These Somai films are interesting because they are very definitely modern and yet they share much in common with the work of earlier Japanese directors...for me, most obviously, Ozu.  The themes of the new clashing with the traditional and the worry over the youth of Japan and the encroaching influence of American culture are clear similarities.  Even though Somai favours a fluid, active use of camera and this is in direct conflict with the static, observational use of the camera favoured by Ozu there is also something very familiar about the way things look in Somais films.

A film about teenagers challenging authority and a film about our place in the natural world...challenging, thought provoking and beautiful.  Somai deserves this retrospective and Edinburgh should be glad that we have played host to it.

Tuesday, 26 June 2012

Sun Don't Shine - EIFF 2012

Amy Seimetz.

Aymee Sighmetzzz.

It's a good name right?

It sounds...filmy.

It sounds like the kind of name a person would have if they were making a certain type of film.

When I hear the name Amy Seimetz here is what I imagine her film would be like;

Cool...but not "hipster" cool, do you know what I mean?  Not cool like "Hey, have you seen my ironic facial hair".  No, the right kind of cool...stylish and, maybe, stylised.  It would be a film that would look cool and that would have a very distinctive style.

Smart...but not Stephen Hawking smart.  Not so smart that an ordinary person could never penetrate it.  No, this film would be the right sort of smart...carefully constructed, intelligent, witty and tidy...the kind of smart you are when you go to church at Christmas with your parents to keep them happy...best shoes, best shirt, everything ironed.  Smart.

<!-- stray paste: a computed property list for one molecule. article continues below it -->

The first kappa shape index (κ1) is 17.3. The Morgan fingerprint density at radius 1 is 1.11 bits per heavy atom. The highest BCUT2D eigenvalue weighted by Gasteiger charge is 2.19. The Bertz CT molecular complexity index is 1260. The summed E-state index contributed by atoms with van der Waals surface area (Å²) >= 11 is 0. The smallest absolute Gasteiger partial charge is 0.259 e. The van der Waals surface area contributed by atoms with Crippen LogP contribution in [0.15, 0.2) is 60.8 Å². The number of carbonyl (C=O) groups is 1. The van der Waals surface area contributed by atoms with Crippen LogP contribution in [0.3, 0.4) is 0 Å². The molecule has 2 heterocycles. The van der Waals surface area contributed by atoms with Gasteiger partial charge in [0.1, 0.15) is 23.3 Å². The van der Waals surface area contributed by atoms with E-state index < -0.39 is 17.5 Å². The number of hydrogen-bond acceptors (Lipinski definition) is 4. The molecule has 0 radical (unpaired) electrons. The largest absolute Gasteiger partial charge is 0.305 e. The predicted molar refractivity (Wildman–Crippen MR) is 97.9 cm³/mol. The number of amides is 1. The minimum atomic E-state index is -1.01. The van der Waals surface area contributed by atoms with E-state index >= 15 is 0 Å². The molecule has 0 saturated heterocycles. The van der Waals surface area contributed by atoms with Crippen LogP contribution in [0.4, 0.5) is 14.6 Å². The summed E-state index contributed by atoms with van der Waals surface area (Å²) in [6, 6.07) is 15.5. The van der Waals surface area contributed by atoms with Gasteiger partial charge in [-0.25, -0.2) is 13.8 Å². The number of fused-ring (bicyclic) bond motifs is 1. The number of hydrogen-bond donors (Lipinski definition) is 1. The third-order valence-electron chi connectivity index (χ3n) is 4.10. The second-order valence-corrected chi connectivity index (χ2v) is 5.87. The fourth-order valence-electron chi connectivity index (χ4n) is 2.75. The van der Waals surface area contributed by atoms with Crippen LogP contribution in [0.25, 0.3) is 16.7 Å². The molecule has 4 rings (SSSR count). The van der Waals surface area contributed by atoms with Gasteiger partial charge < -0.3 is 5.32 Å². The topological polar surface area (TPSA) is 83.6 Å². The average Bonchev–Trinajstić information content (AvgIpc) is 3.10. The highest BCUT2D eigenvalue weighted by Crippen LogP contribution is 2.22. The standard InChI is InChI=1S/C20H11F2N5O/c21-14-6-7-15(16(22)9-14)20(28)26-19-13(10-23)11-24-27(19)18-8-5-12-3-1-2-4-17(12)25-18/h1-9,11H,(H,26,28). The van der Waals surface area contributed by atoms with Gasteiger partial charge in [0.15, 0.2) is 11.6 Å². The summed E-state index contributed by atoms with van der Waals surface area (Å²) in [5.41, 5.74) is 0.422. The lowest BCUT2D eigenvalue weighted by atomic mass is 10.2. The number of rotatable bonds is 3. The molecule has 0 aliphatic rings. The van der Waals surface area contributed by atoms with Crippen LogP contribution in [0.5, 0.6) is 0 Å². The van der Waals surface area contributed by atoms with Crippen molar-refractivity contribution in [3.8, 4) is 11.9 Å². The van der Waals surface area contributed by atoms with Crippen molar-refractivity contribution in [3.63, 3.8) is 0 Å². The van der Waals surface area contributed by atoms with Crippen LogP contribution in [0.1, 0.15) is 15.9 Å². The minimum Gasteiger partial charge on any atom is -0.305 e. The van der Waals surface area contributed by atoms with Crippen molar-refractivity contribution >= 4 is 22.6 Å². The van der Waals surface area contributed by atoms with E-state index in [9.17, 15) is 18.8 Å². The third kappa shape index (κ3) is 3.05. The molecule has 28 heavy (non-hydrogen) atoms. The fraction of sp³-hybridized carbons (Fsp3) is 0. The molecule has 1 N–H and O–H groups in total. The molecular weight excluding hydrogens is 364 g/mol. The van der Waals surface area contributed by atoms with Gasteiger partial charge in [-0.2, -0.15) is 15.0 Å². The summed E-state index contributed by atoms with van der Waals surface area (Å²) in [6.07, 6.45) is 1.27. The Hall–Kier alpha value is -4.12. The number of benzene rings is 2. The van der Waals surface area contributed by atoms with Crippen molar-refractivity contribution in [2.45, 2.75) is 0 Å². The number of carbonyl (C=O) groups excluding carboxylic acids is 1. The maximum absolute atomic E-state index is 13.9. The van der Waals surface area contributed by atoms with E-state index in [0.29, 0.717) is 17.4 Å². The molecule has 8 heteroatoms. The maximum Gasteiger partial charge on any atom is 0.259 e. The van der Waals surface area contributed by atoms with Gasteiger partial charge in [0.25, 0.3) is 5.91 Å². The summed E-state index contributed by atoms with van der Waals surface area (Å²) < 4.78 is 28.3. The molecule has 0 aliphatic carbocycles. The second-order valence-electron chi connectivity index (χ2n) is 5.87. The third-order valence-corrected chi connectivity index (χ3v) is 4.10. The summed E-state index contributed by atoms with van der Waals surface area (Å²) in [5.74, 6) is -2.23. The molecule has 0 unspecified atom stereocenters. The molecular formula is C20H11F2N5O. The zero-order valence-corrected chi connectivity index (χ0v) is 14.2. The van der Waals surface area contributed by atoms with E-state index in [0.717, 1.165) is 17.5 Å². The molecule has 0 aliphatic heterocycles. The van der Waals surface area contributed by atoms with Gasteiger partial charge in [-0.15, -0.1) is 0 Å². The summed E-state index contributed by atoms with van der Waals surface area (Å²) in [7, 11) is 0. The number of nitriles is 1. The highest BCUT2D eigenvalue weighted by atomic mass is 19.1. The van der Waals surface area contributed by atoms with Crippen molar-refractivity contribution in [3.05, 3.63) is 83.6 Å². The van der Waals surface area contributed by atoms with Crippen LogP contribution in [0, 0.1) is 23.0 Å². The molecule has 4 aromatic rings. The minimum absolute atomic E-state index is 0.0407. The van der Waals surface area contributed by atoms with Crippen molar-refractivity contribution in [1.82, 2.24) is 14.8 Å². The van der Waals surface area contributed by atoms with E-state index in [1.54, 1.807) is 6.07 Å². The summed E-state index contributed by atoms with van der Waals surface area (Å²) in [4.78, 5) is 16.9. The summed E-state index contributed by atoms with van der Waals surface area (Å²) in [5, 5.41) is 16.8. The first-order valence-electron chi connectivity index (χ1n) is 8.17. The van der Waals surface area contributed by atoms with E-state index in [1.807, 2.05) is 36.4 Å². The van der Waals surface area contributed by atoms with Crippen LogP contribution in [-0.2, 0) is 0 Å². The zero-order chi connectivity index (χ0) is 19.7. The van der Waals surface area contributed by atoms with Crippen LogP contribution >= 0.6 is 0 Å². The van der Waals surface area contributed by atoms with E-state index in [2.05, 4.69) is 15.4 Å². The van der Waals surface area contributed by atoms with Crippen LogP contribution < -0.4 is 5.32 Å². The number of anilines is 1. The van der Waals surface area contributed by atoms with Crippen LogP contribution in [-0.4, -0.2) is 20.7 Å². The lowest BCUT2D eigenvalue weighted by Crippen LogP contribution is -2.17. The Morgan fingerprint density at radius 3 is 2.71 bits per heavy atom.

Dark...I think it's the "Seimetz" thing.  "Seimetz" just sounds like the kind of name that has dark edges, no?  Dark is overused nowadays...Spiderman can be "dark", apparently, but I'm talking about the right kind of dark...unsettling, confusing, awkward and uncomfortable but all carried out with that style and not-hipster cool I was just talking about.

"Sun Don't Shine" is exactly that film.

It's cool, it's smart and it's dark.

It's the exact movie that a person called Amy Seimetz should be making.

It's a road movie but it's not.

It's a neo-noir.

It's mumblecore if you are lazy...the truth is that it is more accomplished and meaningful than anything from that "genre" could ever hope to be.

It's arthouse but with Hollywood style.

It's a film that asks questions and then refuses to give you pat answers...Seimetz doesn't want to be your teacher, she wants to help you think for yourself and yet she never becomes "preachy" like a Michael Hanneke.

"Sun Don't Shine" is a film that I could have watched with no sound...it's so beautiful.  Every frame is drenched in the heat and light of it's Florida setting.  You can feel the heat.  You can taste the sweat forming on leading man Kentucker Audleys top lip as he drives Kate Lyn Shell to their inevitable destiny.

"Sun Don't Shine" is a movie about love, all consuming love, the kind of love that makes you do crazy, stupid things and then pushed you towards even crazier, increasingly stupid things to make amends.  Oh, we've all been there...we've all said things, bought things, done things for people we loved so much that it hurt and then we've all gone further still.

If you haven't then you've never been in love.

Seimetz knows what love can do to people.

Mermaids and swimming pools.

Water and sunshine.

Sex and death.

Love and lust.

The heat...

Murder and passion.

Examples of films this cool, this smart and this dark are a cause for celebration...we should celebrate Amy Seimetz.

Saturday, 23 June 2012

Grabbers - EIFF 2012






On a Friday night it isn't often that you want to watch Agnes Varda's "Vagabond" or Ozu's "Late Spring".  Not because these are not two very fine films indeed...in fact the opposite is true; these are genuine masterpieces.  The point is after a long week at work it's rare to find yourself parked on the sofa thinking; "I need something existential...I need something that will force me to really consider the deeper meaning of my own life."  There are times when that is exactly what I want from a film and I've watched Ozu more often than I've watched Spielberg...but not on a Friday night!